Pop & Hiss

The L.A. Times music blog

« Previous Post | Pop & Hiss Home | Next Post »

Coachella 2009: Public Enemy brings the noise

April 20, 2009 | 12:19 pm

Chuckd500

Before launching into its late '80s smash "Rebel Without a Pause," Public Enemy's frontman Chuck D became conscious of a certain ageism in the air, cautioning the Coachella crowd: "This is from 1987, before some of you were born." Before launching into the song, though, he thought better of it, adding: "But you was here for Paul McCartney, which is before everybody was born!"

With acts such as McCartney, Morrissey, the Cure and Leonard Cohen accounting for this year's surfeit of "dad rock" at the festival, it fell to the Strong Island firebrands of Public Enemy to be the token "dad rap" booking of this year's event.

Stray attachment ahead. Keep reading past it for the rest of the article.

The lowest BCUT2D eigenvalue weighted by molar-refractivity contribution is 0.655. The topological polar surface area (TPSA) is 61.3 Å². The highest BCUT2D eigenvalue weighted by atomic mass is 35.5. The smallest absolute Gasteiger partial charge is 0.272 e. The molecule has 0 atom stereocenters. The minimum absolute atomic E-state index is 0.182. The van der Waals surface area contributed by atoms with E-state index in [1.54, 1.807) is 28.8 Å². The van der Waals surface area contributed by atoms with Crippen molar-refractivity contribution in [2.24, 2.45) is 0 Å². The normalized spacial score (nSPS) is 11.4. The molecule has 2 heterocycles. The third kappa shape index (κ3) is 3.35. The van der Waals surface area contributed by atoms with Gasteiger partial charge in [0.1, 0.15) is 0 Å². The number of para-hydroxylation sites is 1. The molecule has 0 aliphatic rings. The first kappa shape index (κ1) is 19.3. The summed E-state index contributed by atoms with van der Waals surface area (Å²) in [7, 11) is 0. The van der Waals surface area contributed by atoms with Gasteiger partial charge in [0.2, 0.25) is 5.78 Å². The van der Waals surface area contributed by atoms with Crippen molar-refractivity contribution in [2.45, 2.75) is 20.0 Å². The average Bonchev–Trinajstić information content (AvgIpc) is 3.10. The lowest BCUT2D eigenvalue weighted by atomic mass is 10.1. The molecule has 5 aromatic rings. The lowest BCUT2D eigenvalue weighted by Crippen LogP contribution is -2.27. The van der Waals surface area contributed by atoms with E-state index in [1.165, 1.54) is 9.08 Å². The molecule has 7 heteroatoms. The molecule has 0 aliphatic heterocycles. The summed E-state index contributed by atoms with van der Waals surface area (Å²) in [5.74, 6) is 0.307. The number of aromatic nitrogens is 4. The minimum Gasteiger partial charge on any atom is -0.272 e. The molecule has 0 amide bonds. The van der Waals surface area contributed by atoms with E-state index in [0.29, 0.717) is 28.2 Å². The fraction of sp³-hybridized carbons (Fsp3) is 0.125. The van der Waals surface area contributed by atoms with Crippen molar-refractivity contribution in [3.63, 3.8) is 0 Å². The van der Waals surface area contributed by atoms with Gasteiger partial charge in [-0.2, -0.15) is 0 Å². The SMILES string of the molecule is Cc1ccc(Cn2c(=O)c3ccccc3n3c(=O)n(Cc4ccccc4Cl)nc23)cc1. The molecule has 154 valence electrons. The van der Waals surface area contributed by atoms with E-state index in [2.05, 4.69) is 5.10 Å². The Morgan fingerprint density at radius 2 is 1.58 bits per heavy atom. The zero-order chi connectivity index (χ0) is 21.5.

The group understood that expectation, however, and performed its 1988 opus "It Takes a Nation of Millions to Hold Us Back" for an appreciative crowd.

Minus DJ Terminator X, who has not performed with Public Enemy in years, the original lineup was intact: Minister of Information Professor Griff made repeated references to the "Obama deception," hype man Flavor Flav appeared bouyant in a jester hat and signature giant clock necklace; he executed no fewer than four stage dives (to the chagrin of fans, no doubt, by going in feet first). And Chuck D, in New York Knicks shorts and a New York Mets cap, has lost none of his stentorian rhyme-spitting ability in the 21 years since the group's epochal album debuted. All of them (accompanied by PE's onstage security detail, the S1Ws, DJ Lord and a three-piece band) rocked the house even while some of the Cure's lugubrious guitar wash bled into their set.

By the time Public Enemy performed its Slayer-sampling anti-TV screed "She Watch Channel Zero," the audience exploded into a paroxyism of rap-metal jubilation. By reputation, Coachellans are looking for any excuse to rage against the proverbial machine. This time, they were collectively fighting the power.

-- Chris Lee

Photo of Chuck D by Jay L. Clendenin / Los Angeles Times

Comments 

Advertisement










Video